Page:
Israel closed its largest government bond issue ever last Thursday, raising $1.5 billion in 10-year bonds, three times its original offer.
The yield on the bonds closed at 5.19%, which is 2.625% (262.5 basis points) above the yield on similar 10-year U.S. Treasury bonds.
The preliminary guidance on the bonds' yield was in the 287.5 basis point range, 25 points above the final price.
The issue closed after a two-day road show by three different treasury teams in the U.S. and Europe. The issue was led by Finance Ministry Accountant General Yehoshua (Shuki) Oren. His deputy Ami Landau and the ministry's representative in New York, Zvi Halamish, led the other two teams.
The main investment banks that managed the deal were Citigroup, Deutsche Bank and Goldman Sachs.
The suspense and drama began just two hours before the treasury officials were planning to close the deal, pull out the champagne and celebrate a successful offering.
The U.S. Federal Reserve Board announced Wednesday that it was going to buy another $1.15 trillion in mortgage-backed securities, government bonds and other assets, and this pushed down yields on U.S. Treasurys by about 0.4%.
Because the price of the Israeli issue was tied to the price of similar U.S. bonds, the treasury officials found themselves debating whether to compensate investors for the sudden, unexpected change in prices. In the end, they decided against such a move.
Fed Chairman Ben Bernanke's action pushed down the final interest rate on the Israeli bonds to 5.19%, which will save Israel $50 million over the life of the bonds. The original forecast was for a 5.57% coupon.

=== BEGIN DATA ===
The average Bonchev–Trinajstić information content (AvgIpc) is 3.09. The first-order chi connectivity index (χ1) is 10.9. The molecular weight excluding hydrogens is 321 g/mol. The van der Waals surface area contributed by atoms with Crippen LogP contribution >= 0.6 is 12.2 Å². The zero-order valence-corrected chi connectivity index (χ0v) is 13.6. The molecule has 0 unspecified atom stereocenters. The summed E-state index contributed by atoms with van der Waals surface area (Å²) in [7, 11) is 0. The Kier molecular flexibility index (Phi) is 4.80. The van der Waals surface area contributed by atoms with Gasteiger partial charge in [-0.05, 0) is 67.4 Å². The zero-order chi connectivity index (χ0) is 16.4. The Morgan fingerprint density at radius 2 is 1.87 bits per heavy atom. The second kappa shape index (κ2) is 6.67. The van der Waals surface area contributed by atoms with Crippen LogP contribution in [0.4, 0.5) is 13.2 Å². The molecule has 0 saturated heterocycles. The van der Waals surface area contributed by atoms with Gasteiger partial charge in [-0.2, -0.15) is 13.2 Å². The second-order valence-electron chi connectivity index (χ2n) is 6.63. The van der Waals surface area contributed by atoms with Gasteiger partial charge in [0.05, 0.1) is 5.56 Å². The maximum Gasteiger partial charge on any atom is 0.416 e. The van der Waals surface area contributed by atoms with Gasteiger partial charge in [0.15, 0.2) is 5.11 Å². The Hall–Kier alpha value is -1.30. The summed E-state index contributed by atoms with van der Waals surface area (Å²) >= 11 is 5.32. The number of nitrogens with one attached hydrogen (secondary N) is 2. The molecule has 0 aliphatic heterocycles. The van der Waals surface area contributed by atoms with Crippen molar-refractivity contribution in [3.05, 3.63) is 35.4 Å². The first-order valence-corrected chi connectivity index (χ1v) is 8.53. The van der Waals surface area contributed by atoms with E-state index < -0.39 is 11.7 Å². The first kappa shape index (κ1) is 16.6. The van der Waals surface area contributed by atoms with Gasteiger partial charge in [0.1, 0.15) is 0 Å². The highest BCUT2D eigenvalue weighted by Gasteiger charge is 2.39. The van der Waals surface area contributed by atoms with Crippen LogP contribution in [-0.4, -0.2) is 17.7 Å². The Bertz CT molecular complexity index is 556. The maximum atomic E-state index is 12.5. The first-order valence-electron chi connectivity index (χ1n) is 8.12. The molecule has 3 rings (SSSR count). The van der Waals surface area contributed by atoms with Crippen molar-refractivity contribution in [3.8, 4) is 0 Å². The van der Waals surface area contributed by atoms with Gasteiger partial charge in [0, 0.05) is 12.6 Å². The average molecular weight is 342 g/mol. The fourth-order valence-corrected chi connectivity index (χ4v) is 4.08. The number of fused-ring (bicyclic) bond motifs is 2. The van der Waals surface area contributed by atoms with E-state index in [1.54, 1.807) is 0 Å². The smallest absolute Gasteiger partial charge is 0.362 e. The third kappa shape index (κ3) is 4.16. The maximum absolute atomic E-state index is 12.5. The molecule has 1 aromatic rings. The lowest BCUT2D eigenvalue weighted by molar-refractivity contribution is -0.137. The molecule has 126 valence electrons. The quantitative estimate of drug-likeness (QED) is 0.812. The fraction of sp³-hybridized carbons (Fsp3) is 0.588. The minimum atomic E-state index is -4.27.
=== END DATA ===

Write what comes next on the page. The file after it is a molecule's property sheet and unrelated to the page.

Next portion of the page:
Demand for the bonds totaled $12 billion from some 300 investors in 14 countries. Large demand from foreign investors not only tripled the amount offered, but in the end 95% of the bonds went to non-Israeli investors. Only 5% went to Israelis, despite almost $4 billion in orders from Israeli institutions. The foreigners included investors from the U.S., Britain, Switzerland, Denmark, Spain, Italy, Belgium and other countries.
The huge demand for the bonds did not end after the issue closed: Investors bought bonds on the market and drove prices up by 1% on Friday, translating into a 0.1% drop in yields. It was not clear whether Israelis or foreigners were buying the bonds.
Fitch Ratings gave the sovereign bond an A rating.
Previously, the largest dollar bond issue that Israel sold based on its own credit-worthiness was in November 2006, when it raised $1 billion. Israel can raise debt capital backed by U.S. government guarantees. This gives the bonds a AAA rating, thus reducing costs.
On its own, Israel's investment grade credit rating is A from Standard & Poor's and Fitch, and A1 from Moody's Investors Service.
Israel still has $3.8 billion in U.S. guarantees it can use, based on the 2003 guarantees program. For now, the treasury is keeping this as a safety cushion.
"It is a sign of how attractive the Israeli market is, especially when the global economy is in turmoil and crisis," said Finance Minister Roni Bar-On. He called it a vote of confidence in the Israeli economy.
"It is an important step that will improve Israel's ability to address the economic crisis and finance its economic activity in 2009," said Bar-On.
The state's return to international bond markets after a three-year absence serves as a benchmark to set the Israeli economy's risk level in international markets. The success of the issue is expected to help Israeli businesses raise money overseas at a relatively low price, as well as to reduce pressure on local credit markets.
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